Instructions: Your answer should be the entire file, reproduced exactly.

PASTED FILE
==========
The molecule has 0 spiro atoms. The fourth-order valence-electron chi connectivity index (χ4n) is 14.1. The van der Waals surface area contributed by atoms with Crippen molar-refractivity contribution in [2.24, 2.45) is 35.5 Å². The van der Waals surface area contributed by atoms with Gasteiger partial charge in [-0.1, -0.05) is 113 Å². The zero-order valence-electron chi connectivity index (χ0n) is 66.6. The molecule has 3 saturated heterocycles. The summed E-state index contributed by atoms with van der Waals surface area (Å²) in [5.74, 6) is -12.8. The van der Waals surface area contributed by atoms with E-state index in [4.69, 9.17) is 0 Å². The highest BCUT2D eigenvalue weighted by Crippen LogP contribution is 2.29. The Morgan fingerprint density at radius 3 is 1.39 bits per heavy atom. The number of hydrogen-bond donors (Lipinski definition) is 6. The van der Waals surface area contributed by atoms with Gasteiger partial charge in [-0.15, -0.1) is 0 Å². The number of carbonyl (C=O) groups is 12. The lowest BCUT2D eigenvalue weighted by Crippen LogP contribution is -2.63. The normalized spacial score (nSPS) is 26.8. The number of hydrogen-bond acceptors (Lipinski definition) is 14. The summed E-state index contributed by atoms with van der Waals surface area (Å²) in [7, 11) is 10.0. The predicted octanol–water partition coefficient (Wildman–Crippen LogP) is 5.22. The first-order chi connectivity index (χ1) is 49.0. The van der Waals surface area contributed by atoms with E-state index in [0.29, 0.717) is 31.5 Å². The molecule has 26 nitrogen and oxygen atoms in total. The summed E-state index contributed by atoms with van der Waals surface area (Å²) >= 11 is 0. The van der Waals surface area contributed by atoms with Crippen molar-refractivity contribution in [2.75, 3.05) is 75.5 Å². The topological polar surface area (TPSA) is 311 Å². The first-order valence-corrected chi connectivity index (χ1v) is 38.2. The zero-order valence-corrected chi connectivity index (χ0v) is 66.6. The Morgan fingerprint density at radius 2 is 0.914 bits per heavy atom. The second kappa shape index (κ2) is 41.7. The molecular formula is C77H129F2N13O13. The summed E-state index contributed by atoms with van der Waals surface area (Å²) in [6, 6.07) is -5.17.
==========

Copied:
The molecule has 0 spiro atoms. The fourth-order valence-electron chi connectivity index (χ4n) is 14.1. The van der Waals surface area contributed by atoms with Crippen molar-refractivity contribution in [2.24, 2.45) is 35.5 Å². The van der Waals surface area contributed by atoms with Gasteiger partial charge in [-0.1, -0.05) is 113 Å². The zero-order valence-electron chi connectivity index (χ0n) is 66.6. The molecule has 3 saturated heterocycles. The summed E-state index contributed by atoms with van der Waals surface area (Å²) in [5.74, 6) is -12.8. The van der Waals surface area contributed by atoms with E-state index in [4.69, 9.17) is 0 Å². The highest BCUT2D eigenvalue weighted by Crippen LogP contribution is 2.29. The Morgan fingerprint density at radius 3 is 1.39 bits per heavy atom. The number of hydrogen-bond donors (Lipinski definition) is 6. The van der Waals surface area contributed by atoms with Gasteiger partial charge in [-0.15, -0.1) is 0 Å². The number of carbonyl (C=O) groups is 12. The lowest BCUT2D eigenvalue weighted by Crippen LogP contribution is -2.63. The normalized spacial score (nSPS) is 26.8. The number of hydrogen-bond acceptors (Lipinski definition) is 14. The summed E-state index contributed by atoms with van der Waals surface area (Å²) in [7, 11) is 10.0. The predicted octanol–water partition coefficient (Wildman–Crippen LogP) is 5.22. The first-order chi connectivity index (χ1) is 49.0. The van der Waals surface area contributed by atoms with E-state index in [0.29, 0.717) is 31.5 Å². The molecule has 26 nitrogen and oxygen atoms in total. The summed E-state index contributed by atoms with van der Waals surface area (Å²) >= 11 is 0. The van der Waals surface area contributed by atoms with Crippen molar-refractivity contribution in [2.75, 3.05) is 75.5 Å². The topological polar surface area (TPSA) is 311 Å². The first-order valence-corrected chi connectivity index (χ1v) is 38.2. The zero-order valence-corrected chi connectivity index (χ0v) is 66.6. The Morgan fingerprint density at radius 2 is 0.914 bits per heavy atom. The second kappa shape index (κ2) is 41.7. The molecular formula is C77H129F2N13O13. The summed E-state index contributed by atoms with van der Waals surface area (Å²) in [6, 6.07) is -5.17.